Although the mind-map above only took me about ten minutes, some mind-maps will be much more involved and much more complicated. In most cases, the disorganized and dazed turn to mind-mapping software. Below is an example of a mind-map that used the Edraw Max software because the map was so complicated:


As you can see, the software offers a wide variety of shapes and colors. It also offers pictures to help you remember what you need to do and help make your map a little more dynamic. Other mind-mapping software includes MindMaple, FreeMind, and MindManager. Although the software differs in the features they offer, you can expect to find a few of the following:

  • Variety of templates
  • Auto-alignment of shapes
  • The ability to hyperlink and attach notes to your map
  • Pictures to add to your map
  • You can export your map from computer program to computer program

Some mind-mapping software is free while some can cost up to almost $400. The question you need to ask yourself is what you are actually using mind-mapping for. Mind-maps work great for personal use, but many companies use them as group collaborative activities or an easy way to talk with investors. This should determine whether or not you’re willing to spend money on software or if you’re better off creating a map on your own.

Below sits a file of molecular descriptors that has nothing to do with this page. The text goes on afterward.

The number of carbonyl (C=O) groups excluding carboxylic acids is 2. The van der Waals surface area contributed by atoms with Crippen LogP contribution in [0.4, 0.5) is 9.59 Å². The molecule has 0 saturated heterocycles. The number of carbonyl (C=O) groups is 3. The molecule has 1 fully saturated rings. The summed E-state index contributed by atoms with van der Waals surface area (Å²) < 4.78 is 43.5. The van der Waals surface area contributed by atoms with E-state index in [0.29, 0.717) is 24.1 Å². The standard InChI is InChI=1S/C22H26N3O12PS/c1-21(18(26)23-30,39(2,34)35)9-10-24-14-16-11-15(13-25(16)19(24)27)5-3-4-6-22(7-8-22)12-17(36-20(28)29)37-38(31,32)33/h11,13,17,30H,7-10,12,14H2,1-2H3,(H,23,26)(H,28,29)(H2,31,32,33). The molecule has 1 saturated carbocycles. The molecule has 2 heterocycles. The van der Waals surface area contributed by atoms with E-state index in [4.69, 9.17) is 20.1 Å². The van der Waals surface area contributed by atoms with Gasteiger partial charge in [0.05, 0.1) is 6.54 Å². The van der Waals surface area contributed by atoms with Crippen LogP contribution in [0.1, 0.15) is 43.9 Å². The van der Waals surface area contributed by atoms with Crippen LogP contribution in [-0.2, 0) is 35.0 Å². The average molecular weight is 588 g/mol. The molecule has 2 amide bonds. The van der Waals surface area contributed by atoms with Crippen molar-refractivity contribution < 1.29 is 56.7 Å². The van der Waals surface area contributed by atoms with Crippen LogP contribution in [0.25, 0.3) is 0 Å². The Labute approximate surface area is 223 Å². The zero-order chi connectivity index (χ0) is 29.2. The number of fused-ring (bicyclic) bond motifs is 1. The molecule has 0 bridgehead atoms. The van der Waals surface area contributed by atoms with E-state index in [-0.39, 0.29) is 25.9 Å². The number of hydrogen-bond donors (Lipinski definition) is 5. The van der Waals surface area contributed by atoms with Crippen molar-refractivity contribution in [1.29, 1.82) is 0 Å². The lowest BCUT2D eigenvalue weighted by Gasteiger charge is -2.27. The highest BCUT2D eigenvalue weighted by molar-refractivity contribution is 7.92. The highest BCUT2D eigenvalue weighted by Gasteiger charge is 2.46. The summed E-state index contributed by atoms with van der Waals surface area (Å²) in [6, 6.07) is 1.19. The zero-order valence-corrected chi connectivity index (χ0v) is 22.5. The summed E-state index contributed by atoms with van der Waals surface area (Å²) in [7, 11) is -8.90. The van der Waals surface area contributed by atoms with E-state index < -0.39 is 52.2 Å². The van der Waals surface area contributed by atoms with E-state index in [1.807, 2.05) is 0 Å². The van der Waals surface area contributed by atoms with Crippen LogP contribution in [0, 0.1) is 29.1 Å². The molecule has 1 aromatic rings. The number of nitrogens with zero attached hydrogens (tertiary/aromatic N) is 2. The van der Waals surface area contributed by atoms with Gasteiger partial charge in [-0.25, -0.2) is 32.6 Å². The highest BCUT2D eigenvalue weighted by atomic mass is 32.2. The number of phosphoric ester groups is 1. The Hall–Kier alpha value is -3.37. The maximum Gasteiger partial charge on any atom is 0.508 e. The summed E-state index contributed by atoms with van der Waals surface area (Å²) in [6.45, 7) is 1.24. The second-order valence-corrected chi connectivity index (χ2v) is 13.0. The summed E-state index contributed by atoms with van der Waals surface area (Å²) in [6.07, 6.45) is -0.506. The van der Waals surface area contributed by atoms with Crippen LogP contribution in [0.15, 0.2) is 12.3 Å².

It is worth noting, however, that almost every company software offers a free trial. This will allow you try it out and get your employees opinions before making the purchase.

Why Mind-Mapping was Made for Designers

First and foremost it is important to realize that mind-mapping is for everyone and not just designers. However, designers often find that mind mapping works particularly well for their needs. Designers are typically people who benefit from visuals and who enjoy creating designs (obviously). Therefore it’s something to consider for a designers personal and professional life:

  1. Personal Life – Designers are often extremely passionate about their work and have a difficult time taking themselves away from that work. Trying to plan something out in their heads is not the most desirable thing to be doing. For this reason, designers often let things slip through the cracks so they can focus on their work. The great thing about mind-mapping is the idea that it is so similar to the work of a designer. This will give designers motivation to create something that can actually help their personal life as opposed to always creating something for their professional life.
  2. Professional Life – Mind-mapping is something great to show potential clients. Design is all about collaboration with the customer, and many will be impressed that you can create a mind-map based on what was discussed. This will not only show off the connections between ideas and help everyone see the big picture, but it will give you the chance to further show off your design skills.

Although mind-mapping has been around for a while, it is just now beginning to grab the attention of designers and those looking to get organized. It may seem like a lot of work at first, but it’s something worth trying at least once. Now off to stand in line at the DMV!

Amanda DiSilvestro is a writer on topics ranging from web design to small business start up loans. She writes for an online resource that gives advice on topics including business proposals to small businesses and entrepreneurs for the leading business directory,